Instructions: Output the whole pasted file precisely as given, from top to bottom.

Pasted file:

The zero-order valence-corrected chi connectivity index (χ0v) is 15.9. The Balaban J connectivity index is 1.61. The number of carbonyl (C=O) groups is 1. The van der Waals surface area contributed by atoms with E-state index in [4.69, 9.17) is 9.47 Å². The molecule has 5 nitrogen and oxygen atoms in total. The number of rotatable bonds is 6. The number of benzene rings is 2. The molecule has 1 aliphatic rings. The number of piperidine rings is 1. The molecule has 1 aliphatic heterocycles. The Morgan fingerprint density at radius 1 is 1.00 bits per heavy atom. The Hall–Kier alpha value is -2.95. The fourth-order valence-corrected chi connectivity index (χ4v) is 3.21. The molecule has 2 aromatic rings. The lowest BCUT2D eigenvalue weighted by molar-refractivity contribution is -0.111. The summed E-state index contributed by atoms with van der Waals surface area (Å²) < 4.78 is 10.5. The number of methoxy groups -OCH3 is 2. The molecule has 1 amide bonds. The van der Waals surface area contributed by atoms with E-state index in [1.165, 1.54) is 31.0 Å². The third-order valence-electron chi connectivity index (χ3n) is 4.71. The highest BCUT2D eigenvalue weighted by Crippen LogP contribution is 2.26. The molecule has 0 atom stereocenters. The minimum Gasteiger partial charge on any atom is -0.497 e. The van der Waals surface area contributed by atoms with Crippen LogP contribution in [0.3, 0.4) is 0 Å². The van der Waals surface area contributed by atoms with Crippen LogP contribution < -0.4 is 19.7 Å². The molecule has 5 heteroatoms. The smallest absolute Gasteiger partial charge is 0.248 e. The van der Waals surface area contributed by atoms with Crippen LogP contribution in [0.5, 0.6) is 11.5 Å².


The zero-order valence-corrected chi connectivity index (χ0v) is 15.9. The Balaban J connectivity index is 1.61. The number of carbonyl (C=O) groups is 1. The van der Waals surface area contributed by atoms with E-state index in [4.69, 9.17) is 9.47 Å². The molecule has 5 nitrogen and oxygen atoms in total. The number of rotatable bonds is 6. The number of benzene rings is 2. The molecule has 1 aliphatic rings. The number of piperidine rings is 1. The molecule has 1 aliphatic heterocycles. The Morgan fingerprint density at radius 1 is 1.00 bits per heavy atom. The Hall–Kier alpha value is -2.95. The fourth-order valence-corrected chi connectivity index (χ4v) is 3.21. The molecule has 2 aromatic rings. The lowest BCUT2D eigenvalue weighted by molar-refractivity contribution is -0.111. The summed E-state index contributed by atoms with van der Waals surface area (Å²) < 4.78 is 10.5. The number of methoxy groups -OCH3 is 2. The molecule has 1 amide bonds. The van der Waals surface area contributed by atoms with E-state index in [1.165, 1.54) is 31.0 Å². The third-order valence-electron chi connectivity index (χ3n) is 4.71. The highest BCUT2D eigenvalue weighted by Crippen LogP contribution is 2.26. The molecule has 0 atom stereocenters. The minimum Gasteiger partial charge on any atom is -0.497 e. The van der Waals surface area contributed by atoms with Crippen LogP contribution in [0.3, 0.4) is 0 Å². The van der Waals surface area contributed by atoms with Crippen LogP contribution < -0.4 is 19.7 Å². The molecule has 5 heteroatoms. The smallest absolute Gasteiger partial charge is 0.248 e. The van der Waals surface area contributed by atoms with Crippen LogP contribution in [0.5, 0.6) is 11.5 Å².